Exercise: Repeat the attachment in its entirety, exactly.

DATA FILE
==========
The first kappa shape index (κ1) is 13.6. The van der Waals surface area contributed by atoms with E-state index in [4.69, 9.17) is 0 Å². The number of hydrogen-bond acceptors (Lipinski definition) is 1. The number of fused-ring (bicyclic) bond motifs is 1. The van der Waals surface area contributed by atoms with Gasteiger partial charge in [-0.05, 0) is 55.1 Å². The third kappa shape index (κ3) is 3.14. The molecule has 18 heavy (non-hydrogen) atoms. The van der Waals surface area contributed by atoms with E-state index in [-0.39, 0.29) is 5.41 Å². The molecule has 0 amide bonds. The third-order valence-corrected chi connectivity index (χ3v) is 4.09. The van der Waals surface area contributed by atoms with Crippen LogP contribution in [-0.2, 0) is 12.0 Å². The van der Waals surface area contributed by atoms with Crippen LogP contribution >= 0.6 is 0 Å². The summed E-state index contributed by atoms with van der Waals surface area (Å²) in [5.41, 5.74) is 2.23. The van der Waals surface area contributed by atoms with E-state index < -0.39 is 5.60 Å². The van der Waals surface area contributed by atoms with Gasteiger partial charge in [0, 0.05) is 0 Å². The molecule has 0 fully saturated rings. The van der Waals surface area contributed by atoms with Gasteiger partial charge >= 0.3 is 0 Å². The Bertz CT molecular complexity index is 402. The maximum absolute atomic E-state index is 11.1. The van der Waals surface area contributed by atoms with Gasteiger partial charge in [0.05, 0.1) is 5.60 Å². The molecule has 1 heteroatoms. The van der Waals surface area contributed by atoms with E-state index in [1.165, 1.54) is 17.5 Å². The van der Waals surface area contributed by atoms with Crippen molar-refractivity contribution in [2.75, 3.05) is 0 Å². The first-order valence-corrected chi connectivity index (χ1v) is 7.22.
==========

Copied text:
The first kappa shape index (κ1) is 13.6. The van der Waals surface area contributed by atoms with E-state index in [4.69, 9.17) is 0 Å². The number of hydrogen-bond acceptors (Lipinski definition) is 1. The number of fused-ring (bicyclic) bond motifs is 1. The van der Waals surface area contributed by atoms with Gasteiger partial charge in [-0.05, 0) is 55.1 Å². The third kappa shape index (κ3) is 3.14. The molecule has 18 heavy (non-hydrogen) atoms. The van der Waals surface area contributed by atoms with E-state index in [-0.39, 0.29) is 5.41 Å². The molecule has 0 amide bonds. The third-order valence-corrected chi connectivity index (χ3v) is 4.09. The van der Waals surface area contributed by atoms with Crippen LogP contribution in [-0.2, 0) is 12.0 Å². The van der Waals surface area contributed by atoms with Crippen LogP contribution >= 0.6 is 0 Å². The summed E-state index contributed by atoms with van der Waals surface area (Å²) in [5.41, 5.74) is 2.23. The van der Waals surface area contributed by atoms with E-state index < -0.39 is 5.60 Å². The van der Waals surface area contributed by atoms with Gasteiger partial charge in [0, 0.05) is 0 Å². The molecule has 0 fully saturated rings. The van der Waals surface area contributed by atoms with Gasteiger partial charge >= 0.3 is 0 Å². The Bertz CT molecular complexity index is 402. The maximum absolute atomic E-state index is 11.1. The van der Waals surface area contributed by atoms with Gasteiger partial charge in [0.05, 0.1) is 5.60 Å². The molecule has 1 heteroatoms. The van der Waals surface area contributed by atoms with E-state index in [1.165, 1.54) is 17.5 Å². The van der Waals surface area contributed by atoms with Crippen molar-refractivity contribution in [2.75, 3.05) is 0 Å². The first-order valence-corrected chi connectivity index (χ1v) is 7.22.